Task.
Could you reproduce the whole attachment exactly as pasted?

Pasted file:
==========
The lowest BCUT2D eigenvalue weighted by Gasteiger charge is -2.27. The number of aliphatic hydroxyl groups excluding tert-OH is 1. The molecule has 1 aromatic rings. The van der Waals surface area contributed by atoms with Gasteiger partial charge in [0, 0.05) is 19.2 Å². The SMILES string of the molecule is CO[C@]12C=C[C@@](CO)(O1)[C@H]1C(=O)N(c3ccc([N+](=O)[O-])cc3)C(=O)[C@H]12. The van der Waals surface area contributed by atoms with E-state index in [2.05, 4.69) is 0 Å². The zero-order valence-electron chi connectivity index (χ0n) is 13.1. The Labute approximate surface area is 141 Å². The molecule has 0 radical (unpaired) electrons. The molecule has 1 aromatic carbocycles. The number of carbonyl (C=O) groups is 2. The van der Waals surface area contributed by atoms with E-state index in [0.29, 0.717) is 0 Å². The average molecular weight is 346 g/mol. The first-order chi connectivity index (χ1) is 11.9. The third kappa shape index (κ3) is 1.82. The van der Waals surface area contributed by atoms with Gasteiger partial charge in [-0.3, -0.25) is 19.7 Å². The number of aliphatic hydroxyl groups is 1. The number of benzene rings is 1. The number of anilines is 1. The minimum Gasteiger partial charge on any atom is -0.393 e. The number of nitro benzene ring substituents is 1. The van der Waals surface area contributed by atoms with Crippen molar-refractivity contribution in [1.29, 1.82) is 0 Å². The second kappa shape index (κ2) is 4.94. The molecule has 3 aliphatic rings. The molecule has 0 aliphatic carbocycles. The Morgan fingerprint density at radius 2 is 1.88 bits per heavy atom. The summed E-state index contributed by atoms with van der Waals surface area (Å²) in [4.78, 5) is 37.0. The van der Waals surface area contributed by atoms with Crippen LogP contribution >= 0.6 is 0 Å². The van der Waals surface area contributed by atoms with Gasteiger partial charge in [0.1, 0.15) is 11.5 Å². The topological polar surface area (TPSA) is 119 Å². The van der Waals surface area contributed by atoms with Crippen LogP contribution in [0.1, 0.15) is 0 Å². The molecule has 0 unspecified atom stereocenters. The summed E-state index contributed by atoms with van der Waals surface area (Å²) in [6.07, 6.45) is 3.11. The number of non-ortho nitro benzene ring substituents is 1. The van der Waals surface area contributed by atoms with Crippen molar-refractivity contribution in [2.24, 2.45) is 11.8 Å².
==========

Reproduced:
The lowest BCUT2D eigenvalue weighted by Gasteiger charge is -2.27. The number of aliphatic hydroxyl groups excluding tert-OH is 1. The molecule has 1 aromatic rings. The van der Waals surface area contributed by atoms with Gasteiger partial charge in [0, 0.05) is 19.2 Å². The SMILES string of the molecule is CO[C@]12C=C[C@@](CO)(O1)[C@H]1C(=O)N(c3ccc([N+](=O)[O-])cc3)C(=O)[C@H]12. The van der Waals surface area contributed by atoms with E-state index in [2.05, 4.69) is 0 Å². The zero-order valence-electron chi connectivity index (χ0n) is 13.1. The Labute approximate surface area is 141 Å². The molecule has 0 radical (unpaired) electrons. The molecule has 1 aromatic carbocycles. The number of carbonyl (C=O) groups is 2. The van der Waals surface area contributed by atoms with E-state index in [0.29, 0.717) is 0 Å². The average molecular weight is 346 g/mol. The first-order chi connectivity index (χ1) is 11.9. The third kappa shape index (κ3) is 1.82. The van der Waals surface area contributed by atoms with Gasteiger partial charge in [-0.3, -0.25) is 19.7 Å². The number of aliphatic hydroxyl groups is 1. The number of benzene rings is 1. The number of anilines is 1. The minimum Gasteiger partial charge on any atom is -0.393 e. The number of nitro benzene ring substituents is 1. The van der Waals surface area contributed by atoms with Crippen molar-refractivity contribution in [1.29, 1.82) is 0 Å². The second kappa shape index (κ2) is 4.94. The molecule has 3 aliphatic rings. The molecule has 0 aliphatic carbocycles. The Morgan fingerprint density at radius 2 is 1.88 bits per heavy atom. The summed E-state index contributed by atoms with van der Waals surface area (Å²) in [4.78, 5) is 37.0. The van der Waals surface area contributed by atoms with Crippen LogP contribution >= 0.6 is 0 Å². The van der Waals surface area contributed by atoms with Gasteiger partial charge in [0.1, 0.15) is 11.5 Å². The topological polar surface area (TPSA) is 119 Å². The van der Waals surface area contributed by atoms with Crippen LogP contribution in [0.1, 0.15) is 0 Å². The molecule has 0 unspecified atom stereocenters. The summed E-state index contributed by atoms with van der Waals surface area (Å²) in [6.07, 6.45) is 3.11. The number of non-ortho nitro benzene ring substituents is 1. The van der Waals surface area contributed by atoms with Crippen molar-refractivity contribution in [2.24, 2.45) is 11.8 Å².